Jones_randy: Who is the best political philosopher relevant to today’s policymakers and economic environment?

Political philosophy is certainly not my area of expertise, and it’s been a while since I delved deeply into it, but I’ll offer a semi-answer. Sometimes prominent authors and thinkers can be so widely recognized and lauded that they actually become notably underrated. I think this is exactly what’s happened to Friedrich Hayek, who to many has basically become the stand-in for a generic libertarian free-market absolutist—in the eyes of both his supporters and detractors. 

Hayek’s thinking, however, is actually quite a bit more complicated and nuanced than is widely recognized, and he deserves much greater attention for his broader contributions to social theory. I’d argue his short essay, “The Use of Knowledge in Society,” is probably the single greatest article in economics, and a close reading is almost guaranteed to change the way you look at the world in some essential way. Pair this with “Competition as a Discovery Procedure” and James M. Buchanan’s “Order Defined in the Process of its Emergence,” and you have a pretty solid introduction into the greater philosophy by which Hayek and later Austrians viewed society and its institutions. 

Elinor Ostrom is another thinker who deserves more popular attention. She was primarily a political scientist, but was notably also the first woman to win the Nobel Prize in Economics. Her work analyzing the governance of common resources draws heavily on the same methodological framework of Hayek, and it is a great example of how his theories can be leveraged to address prescient modern issues.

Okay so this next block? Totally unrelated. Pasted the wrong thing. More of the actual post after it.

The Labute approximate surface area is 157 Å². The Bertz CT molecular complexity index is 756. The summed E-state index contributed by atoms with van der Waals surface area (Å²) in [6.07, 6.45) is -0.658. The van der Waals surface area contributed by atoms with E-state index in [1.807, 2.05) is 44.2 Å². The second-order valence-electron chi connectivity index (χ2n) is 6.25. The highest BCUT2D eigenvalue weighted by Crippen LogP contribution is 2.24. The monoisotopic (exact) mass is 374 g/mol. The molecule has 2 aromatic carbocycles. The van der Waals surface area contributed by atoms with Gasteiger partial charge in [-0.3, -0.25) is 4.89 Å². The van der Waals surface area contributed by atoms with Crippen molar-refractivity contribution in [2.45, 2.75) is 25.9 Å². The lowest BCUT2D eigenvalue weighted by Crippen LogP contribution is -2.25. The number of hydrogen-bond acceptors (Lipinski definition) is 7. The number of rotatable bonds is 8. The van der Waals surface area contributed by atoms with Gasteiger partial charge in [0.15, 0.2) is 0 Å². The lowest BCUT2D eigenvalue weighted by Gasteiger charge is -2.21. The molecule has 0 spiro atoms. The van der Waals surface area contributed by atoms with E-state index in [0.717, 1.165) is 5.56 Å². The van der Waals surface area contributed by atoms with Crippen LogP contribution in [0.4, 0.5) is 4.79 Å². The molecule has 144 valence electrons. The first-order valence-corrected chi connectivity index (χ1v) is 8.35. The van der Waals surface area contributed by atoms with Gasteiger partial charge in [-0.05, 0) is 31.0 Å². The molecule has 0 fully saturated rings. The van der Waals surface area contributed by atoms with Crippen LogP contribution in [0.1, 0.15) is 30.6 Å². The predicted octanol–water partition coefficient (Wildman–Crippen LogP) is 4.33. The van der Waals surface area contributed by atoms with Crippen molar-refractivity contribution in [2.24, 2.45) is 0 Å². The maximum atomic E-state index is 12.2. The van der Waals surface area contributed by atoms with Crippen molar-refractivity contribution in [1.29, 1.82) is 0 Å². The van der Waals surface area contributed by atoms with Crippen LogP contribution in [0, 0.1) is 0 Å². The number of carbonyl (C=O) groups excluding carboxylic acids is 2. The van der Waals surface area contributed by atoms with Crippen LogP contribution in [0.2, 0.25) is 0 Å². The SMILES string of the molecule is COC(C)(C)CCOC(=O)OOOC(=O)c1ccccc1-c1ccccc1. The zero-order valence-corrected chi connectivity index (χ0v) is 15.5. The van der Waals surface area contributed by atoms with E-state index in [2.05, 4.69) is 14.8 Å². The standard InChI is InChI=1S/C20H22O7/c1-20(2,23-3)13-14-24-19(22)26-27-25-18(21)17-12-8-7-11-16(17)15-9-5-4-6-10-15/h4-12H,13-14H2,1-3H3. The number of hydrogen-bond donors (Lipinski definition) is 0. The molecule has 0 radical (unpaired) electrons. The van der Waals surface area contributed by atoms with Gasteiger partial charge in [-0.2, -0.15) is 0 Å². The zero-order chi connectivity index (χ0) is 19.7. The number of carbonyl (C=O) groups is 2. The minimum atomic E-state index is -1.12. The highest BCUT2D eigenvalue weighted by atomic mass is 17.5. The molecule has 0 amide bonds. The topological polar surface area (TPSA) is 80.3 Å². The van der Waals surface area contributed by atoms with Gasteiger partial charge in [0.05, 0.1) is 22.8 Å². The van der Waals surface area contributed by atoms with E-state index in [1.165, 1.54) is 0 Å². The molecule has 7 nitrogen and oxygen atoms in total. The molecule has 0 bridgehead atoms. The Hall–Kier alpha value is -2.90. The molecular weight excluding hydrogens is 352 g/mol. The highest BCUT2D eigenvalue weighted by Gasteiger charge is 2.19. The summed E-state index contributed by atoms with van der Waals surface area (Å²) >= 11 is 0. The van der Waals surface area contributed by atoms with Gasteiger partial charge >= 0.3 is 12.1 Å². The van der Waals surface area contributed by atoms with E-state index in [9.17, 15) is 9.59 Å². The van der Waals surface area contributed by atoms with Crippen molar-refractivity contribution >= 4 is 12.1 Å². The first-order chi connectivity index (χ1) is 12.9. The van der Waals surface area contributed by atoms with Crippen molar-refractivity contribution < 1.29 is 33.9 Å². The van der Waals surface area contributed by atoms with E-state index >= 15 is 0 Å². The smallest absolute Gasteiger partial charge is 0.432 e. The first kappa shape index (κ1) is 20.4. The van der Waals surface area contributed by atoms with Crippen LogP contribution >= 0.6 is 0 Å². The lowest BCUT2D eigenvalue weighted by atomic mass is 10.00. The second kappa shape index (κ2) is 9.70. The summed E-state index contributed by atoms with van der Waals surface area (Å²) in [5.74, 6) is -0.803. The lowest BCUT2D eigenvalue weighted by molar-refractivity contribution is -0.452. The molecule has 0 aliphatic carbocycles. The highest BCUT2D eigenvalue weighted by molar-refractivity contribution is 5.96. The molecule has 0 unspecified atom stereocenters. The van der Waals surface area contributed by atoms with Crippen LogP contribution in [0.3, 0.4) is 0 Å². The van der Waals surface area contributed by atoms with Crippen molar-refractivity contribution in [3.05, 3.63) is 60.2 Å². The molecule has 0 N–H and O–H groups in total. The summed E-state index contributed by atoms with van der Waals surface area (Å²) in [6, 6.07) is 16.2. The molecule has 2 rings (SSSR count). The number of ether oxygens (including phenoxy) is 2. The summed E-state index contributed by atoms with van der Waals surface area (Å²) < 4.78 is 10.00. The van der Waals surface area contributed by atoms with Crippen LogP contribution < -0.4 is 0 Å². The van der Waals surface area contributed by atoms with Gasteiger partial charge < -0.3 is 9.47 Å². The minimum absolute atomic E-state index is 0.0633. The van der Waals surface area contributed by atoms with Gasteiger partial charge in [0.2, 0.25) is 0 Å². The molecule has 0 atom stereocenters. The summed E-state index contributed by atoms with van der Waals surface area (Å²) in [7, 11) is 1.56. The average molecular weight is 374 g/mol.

On living in London:

DaviesContent: I’d enjoy hearing more about the pros and cons of living in England.

The largest pros for me were the incredible access to culture and the diversity of the city. I’d argue that cities like New York and Tokyo have superior culinary scenes than London, but London has to have the most diverse restaurant culture. London also has arguably the best cocktail scene in the world, and definitely the best concert scene. It’s also significantly cleaner, safer, and more livable than comparable cities like New York. Additionally, you end up with an incredibly diverse community living in London, and I now have great friends from every corner of the world. But this only holds true for London; many of these perks aren’t applicable to other British cities.